- Fixed pressure versus sliding pressure characteristic: If the boiler is operated in sliding pressure mode, the pressure difference between pump characteristic and boiler resistance line increases dramatically towards lower flow rates and with it the power losses of a fixed speed pump compared to a variable speed pump.
A study carried out for a 425 MW combined cycle plant in Singapore supports the above arguments fully. The study ” based on exclusive base-load operation ” shows a power saving of 180 kW per 50 per cent boiler feed pump. As a result an energy saving of some 3 million kWh can be achieved during one year. The theoretical values have been verified and confirmed in real life operation. At 100 per cent MCR the pumps are running at 2580 r/min compared to a design speed of 2877 r/min.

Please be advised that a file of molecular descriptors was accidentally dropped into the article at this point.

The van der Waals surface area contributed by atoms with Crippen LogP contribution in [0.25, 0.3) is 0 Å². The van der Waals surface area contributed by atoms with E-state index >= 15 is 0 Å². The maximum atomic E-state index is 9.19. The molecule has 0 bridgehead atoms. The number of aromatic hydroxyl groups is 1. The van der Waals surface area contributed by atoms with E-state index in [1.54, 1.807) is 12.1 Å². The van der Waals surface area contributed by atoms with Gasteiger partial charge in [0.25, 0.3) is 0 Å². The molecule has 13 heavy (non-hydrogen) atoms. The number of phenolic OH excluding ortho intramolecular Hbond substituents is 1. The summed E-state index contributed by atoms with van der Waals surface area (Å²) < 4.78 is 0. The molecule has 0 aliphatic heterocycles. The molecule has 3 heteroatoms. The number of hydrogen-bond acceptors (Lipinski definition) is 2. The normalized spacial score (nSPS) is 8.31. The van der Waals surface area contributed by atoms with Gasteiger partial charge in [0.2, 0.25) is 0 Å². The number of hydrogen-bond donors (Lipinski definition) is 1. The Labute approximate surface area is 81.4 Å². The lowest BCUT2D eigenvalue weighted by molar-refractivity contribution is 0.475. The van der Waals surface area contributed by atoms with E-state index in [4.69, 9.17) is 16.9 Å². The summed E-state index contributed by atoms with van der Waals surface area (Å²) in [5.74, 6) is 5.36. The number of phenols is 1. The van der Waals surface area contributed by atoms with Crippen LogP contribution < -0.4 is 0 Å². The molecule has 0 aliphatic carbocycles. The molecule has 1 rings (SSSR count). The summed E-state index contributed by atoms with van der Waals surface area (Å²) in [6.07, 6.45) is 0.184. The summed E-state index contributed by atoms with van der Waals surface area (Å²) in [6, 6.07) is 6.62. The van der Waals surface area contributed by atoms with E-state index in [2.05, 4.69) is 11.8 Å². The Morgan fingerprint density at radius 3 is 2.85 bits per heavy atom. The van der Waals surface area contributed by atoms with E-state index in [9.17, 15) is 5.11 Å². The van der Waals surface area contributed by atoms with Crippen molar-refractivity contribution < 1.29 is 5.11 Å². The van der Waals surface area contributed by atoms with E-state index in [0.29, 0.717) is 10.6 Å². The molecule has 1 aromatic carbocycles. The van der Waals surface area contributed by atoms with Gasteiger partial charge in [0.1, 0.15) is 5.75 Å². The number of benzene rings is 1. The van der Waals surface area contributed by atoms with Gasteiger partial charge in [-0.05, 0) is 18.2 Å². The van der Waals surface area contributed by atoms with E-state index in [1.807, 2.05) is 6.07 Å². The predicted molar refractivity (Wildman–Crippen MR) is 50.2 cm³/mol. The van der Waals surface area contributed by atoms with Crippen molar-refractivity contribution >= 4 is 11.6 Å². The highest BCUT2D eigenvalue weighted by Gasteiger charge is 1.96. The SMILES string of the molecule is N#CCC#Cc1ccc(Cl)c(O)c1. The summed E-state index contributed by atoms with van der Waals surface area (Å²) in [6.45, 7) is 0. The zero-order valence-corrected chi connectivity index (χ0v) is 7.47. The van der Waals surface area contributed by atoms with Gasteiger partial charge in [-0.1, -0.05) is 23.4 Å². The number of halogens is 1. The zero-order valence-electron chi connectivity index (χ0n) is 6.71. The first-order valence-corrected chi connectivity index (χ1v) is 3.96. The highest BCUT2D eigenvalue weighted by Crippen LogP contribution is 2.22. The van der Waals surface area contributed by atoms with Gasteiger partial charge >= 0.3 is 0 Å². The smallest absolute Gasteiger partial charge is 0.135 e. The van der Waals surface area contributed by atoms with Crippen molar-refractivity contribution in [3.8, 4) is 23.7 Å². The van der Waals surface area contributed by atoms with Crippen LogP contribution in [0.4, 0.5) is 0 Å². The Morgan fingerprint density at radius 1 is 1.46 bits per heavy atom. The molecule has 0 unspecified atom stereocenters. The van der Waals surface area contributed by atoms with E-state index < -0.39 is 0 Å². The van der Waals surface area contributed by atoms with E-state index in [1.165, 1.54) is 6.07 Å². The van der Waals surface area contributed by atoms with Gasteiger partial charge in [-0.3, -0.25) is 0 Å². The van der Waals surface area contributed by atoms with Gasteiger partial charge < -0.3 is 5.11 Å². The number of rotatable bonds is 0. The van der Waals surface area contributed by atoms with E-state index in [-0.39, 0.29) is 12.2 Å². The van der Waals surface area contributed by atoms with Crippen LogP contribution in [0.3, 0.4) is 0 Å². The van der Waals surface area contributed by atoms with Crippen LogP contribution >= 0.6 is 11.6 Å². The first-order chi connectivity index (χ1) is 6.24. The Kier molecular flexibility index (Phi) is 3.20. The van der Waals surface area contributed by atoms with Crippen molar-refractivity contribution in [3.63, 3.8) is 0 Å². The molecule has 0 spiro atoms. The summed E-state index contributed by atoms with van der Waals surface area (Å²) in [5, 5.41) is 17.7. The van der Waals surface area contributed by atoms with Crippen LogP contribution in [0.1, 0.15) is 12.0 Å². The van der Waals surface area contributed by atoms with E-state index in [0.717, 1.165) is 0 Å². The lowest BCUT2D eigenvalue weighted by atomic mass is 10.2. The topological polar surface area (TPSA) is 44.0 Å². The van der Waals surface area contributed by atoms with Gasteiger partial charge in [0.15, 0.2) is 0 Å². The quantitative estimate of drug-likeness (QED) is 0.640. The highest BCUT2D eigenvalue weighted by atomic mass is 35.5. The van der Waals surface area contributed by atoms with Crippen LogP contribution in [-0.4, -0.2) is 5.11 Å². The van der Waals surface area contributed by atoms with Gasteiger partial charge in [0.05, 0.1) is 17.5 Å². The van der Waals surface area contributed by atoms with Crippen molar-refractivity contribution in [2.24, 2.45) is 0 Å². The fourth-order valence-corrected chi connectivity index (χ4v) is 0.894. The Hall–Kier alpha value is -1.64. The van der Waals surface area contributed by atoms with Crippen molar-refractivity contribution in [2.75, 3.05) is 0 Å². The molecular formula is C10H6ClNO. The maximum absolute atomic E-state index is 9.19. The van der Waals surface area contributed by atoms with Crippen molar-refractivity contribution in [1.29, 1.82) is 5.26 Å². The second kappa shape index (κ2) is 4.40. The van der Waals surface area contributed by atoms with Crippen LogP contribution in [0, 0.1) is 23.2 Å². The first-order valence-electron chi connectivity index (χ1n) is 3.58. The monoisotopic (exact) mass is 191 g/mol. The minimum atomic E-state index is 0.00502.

Figure 2. Boiler feedwater pump and boiler characteristics
When related to the total plant output, the plant’s net efficiency at full load can be increased by 0.1 per cent compared to a design using fixed speed pumps. In view of the very moderate capital expenditure for the inclusion of variable speed couplings the cost for other efficiency enhancing measures to achieve the same goal may be far higher. The efficiency advantage remains throughout the plant’s lifetime and can increase to as much as 0.5 per cent if the plant goes into cycling operation.
Myth No. 3: Additional installation of hydrodynamic variable speed couplings reduces reliability and increases maintenance cost.
Figure 3. Load pattern and boiler feedwater pump power consumption